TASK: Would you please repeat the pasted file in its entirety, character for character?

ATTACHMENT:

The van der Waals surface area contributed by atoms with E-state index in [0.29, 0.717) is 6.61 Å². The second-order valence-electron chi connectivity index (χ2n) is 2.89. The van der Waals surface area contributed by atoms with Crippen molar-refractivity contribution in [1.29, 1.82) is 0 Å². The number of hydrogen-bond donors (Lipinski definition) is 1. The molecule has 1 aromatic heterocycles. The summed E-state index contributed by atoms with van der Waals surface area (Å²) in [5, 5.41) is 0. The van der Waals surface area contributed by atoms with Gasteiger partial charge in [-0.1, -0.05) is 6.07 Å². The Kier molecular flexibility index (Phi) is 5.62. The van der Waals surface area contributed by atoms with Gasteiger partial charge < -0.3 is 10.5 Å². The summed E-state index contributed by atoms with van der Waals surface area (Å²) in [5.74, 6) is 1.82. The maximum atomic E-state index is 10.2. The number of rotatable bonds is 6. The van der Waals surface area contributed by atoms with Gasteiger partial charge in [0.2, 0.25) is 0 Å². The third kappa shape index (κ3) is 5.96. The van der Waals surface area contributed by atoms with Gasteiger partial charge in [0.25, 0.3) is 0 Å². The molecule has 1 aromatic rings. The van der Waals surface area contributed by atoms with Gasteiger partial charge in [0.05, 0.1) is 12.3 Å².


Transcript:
The van der Waals surface area contributed by atoms with E-state index in [0.29, 0.717) is 6.61 Å². The second-order valence-electron chi connectivity index (χ2n) is 2.89. The van der Waals surface area contributed by atoms with Crippen molar-refractivity contribution in [1.29, 1.82) is 0 Å². The number of hydrogen-bond donors (Lipinski definition) is 1. The molecule has 1 aromatic heterocycles. The summed E-state index contributed by atoms with van der Waals surface area (Å²) in [5, 5.41) is 0. The van der Waals surface area contributed by atoms with Gasteiger partial charge in [-0.1, -0.05) is 6.07 Å². The Kier molecular flexibility index (Phi) is 5.62. The van der Waals surface area contributed by atoms with Gasteiger partial charge < -0.3 is 10.5 Å². The summed E-state index contributed by atoms with van der Waals surface area (Å²) in [5.74, 6) is 1.82. The maximum atomic E-state index is 10.2. The number of rotatable bonds is 6. The van der Waals surface area contributed by atoms with Gasteiger partial charge in [0.2, 0.25) is 0 Å². The third kappa shape index (κ3) is 5.96. The van der Waals surface area contributed by atoms with Gasteiger partial charge in [0.25, 0.3) is 0 Å². The molecule has 1 aromatic rings. The van der Waals surface area contributed by atoms with Gasteiger partial charge in [0.05, 0.1) is 12.3 Å².